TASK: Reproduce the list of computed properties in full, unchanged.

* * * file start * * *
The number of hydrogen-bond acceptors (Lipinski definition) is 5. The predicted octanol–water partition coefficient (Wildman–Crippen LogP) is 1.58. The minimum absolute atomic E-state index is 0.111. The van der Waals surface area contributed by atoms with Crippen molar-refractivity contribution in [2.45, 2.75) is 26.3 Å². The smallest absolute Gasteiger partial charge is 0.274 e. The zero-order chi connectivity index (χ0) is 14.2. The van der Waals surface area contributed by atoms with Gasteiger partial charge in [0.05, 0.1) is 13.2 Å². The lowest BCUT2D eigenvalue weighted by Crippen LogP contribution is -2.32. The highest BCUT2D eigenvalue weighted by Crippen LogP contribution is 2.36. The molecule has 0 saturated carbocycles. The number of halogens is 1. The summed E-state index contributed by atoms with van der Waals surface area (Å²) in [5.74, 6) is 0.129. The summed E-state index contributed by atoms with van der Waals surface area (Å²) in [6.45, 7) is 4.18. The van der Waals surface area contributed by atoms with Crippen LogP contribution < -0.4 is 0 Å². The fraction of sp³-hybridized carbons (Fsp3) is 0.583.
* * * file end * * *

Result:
The number of hydrogen-bond acceptors (Lipinski definition) is 5. The predicted octanol–water partition coefficient (Wildman–Crippen LogP) is 1.58. The minimum absolute atomic E-state index is 0.111. The van der Waals surface area contributed by atoms with Crippen molar-refractivity contribution in [2.45, 2.75) is 26.3 Å². The smallest absolute Gasteiger partial charge is 0.274 e. The zero-order chi connectivity index (χ0) is 14.2. The van der Waals surface area contributed by atoms with Gasteiger partial charge in [0.05, 0.1) is 13.2 Å². The lowest BCUT2D eigenvalue weighted by Crippen LogP contribution is -2.32. The highest BCUT2D eigenvalue weighted by Crippen LogP contribution is 2.36. The molecule has 0 saturated carbocycles. The number of halogens is 1. The summed E-state index contributed by atoms with van der Waals surface area (Å²) in [5.74, 6) is 0.129. The summed E-state index contributed by atoms with van der Waals surface area (Å²) in [6.45, 7) is 4.18. The van der Waals surface area contributed by atoms with Crippen LogP contribution < -0.4 is 0 Å². The fraction of sp³-hybridized carbons (Fsp3) is 0.583.